No, I don’t think it is about what I think on these issues. Ultimately, what I’m saying to you is from the government’s perspective, we appreciate the import— it’s the fundamental importance to a city and to Auckland of transportation. We’re doing a lot more than we ever had, and, actually, we’re going to continue that.
But if you cut off avenues of funding, if you say no to a regional fuel tax, no to tolls, congestion charges maybe in the future, you’ve cut off those options, so it’s one of two things, isn’t it? You obviously have a direction you think they should head in, or there’s no plan at all. So which is it?
No, we’ve got a clear plan, and the growing economy’s giving us the ability to deal with it. I’m saying to you pretty simply—
But it’s for the council and that extra money. Where is that going to come from? So do you have a clear idea where they should get that from?
Look, I’m saying to you pretty straightforwardly on this issue of funding of transportation, actually, on our side we’re investing a lot more. We’re confident, and I don’t think we need to be too worried, we’re confident that that gives us the headroom to do more, to invest in some projects. We’re talking to Auckland about that. I’m simply saying to you it’s not a mathematical formula. It doesn’t mean they have to do this or they have to do that. But as we do more, of course we want to see the council do more as well.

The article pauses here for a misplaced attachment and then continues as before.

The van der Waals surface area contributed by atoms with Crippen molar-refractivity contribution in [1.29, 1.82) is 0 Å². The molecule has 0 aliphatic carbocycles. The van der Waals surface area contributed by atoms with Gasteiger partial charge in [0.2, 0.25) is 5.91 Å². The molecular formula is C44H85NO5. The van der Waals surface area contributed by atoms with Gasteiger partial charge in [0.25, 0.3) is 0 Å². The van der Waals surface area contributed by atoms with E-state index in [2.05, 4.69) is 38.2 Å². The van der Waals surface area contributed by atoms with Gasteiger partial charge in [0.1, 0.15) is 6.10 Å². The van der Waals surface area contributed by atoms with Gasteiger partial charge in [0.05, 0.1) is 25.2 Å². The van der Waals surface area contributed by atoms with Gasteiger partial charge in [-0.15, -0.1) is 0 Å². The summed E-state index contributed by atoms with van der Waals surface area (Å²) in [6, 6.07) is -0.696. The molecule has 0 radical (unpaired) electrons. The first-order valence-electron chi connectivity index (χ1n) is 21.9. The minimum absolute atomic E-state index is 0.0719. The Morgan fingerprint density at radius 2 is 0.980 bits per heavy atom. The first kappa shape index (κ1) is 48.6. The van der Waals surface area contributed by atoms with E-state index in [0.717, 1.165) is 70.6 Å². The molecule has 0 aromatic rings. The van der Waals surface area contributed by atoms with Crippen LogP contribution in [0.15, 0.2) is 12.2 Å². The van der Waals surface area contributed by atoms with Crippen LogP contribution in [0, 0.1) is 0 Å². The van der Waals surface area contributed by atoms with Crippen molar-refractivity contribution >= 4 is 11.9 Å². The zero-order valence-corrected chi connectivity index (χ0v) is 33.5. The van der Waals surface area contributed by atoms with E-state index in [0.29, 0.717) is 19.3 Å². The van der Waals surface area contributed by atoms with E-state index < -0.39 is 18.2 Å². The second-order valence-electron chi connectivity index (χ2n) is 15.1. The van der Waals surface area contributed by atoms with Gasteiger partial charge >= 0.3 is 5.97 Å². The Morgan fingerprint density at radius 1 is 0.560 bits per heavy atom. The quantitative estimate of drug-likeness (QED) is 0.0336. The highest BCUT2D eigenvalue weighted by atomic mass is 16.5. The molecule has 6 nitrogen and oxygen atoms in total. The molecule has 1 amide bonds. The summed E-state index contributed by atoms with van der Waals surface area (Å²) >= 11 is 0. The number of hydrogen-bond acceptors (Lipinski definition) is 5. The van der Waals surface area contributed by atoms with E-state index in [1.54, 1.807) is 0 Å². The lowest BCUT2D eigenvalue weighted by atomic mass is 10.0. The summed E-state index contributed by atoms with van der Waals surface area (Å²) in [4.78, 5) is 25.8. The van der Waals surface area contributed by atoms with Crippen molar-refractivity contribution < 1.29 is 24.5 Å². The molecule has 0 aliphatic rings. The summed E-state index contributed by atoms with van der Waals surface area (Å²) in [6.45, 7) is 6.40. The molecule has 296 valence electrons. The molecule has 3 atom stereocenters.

But how do they do that more? That’s the side that— I understand everything you’re saying to me, but this is the question that you still haven’t answered. Where do you think their share is coming from?
Well, let’s go through it. They do have a range of options. They’ve just passed another budget. I don’t have the details, but I’m very interested to see that. My sense is, though, they are investing more in transport. That’s really pleasing, because I think you’ve had Steven Joyce and others on the show; we have been concerned about what looked like maybe going down, but it looks like they’re looking to address some of that. I think it’s not a matter of saying, ‘This in; that out.’ But I think it’s a matter of saying, in principle, as we do a lot more, we also want to see that strong response from council. And I think it’s also, Lisa, a question of having a sensible balance, really, between ratepayers and taxpayers, between Auckland and the rest of New Zealand with our transport investment, because, of course, Auckland’s fundamental, but we’ve got a whole country that we’re concerned about.